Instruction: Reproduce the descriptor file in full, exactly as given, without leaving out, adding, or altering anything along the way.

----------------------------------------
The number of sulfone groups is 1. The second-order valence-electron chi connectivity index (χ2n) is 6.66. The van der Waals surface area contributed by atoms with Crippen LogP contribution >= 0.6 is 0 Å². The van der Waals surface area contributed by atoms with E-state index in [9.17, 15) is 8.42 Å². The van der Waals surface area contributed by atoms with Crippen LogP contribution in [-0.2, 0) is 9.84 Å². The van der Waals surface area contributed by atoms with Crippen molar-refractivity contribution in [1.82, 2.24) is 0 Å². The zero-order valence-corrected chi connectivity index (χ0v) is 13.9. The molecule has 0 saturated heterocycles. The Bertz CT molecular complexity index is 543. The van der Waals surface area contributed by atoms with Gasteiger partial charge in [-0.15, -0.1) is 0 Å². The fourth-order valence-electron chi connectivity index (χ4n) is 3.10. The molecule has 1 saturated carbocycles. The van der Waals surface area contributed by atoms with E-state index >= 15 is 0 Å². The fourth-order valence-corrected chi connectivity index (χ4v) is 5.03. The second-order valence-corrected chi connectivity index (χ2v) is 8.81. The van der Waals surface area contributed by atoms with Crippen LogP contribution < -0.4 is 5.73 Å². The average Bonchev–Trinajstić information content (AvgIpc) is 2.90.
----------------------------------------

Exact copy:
The number of sulfone groups is 1. The second-order valence-electron chi connectivity index (χ2n) is 6.66. The van der Waals surface area contributed by atoms with Crippen LogP contribution >= 0.6 is 0 Å². The van der Waals surface area contributed by atoms with E-state index in [9.17, 15) is 8.42 Å². The van der Waals surface area contributed by atoms with Crippen LogP contribution in [-0.2, 0) is 9.84 Å². The van der Waals surface area contributed by atoms with Crippen molar-refractivity contribution in [1.82, 2.24) is 0 Å². The zero-order valence-corrected chi connectivity index (χ0v) is 13.9. The molecule has 0 saturated heterocycles. The Bertz CT molecular complexity index is 543. The van der Waals surface area contributed by atoms with Gasteiger partial charge in [-0.15, -0.1) is 0 Å². The fourth-order valence-electron chi connectivity index (χ4n) is 3.10. The molecule has 1 saturated carbocycles. The van der Waals surface area contributed by atoms with E-state index >= 15 is 0 Å². The fourth-order valence-corrected chi connectivity index (χ4v) is 5.03. The second-order valence-corrected chi connectivity index (χ2v) is 8.81. The van der Waals surface area contributed by atoms with Crippen LogP contribution < -0.4 is 5.73 Å². The average Bonchev–Trinajstić information content (AvgIpc) is 2.90.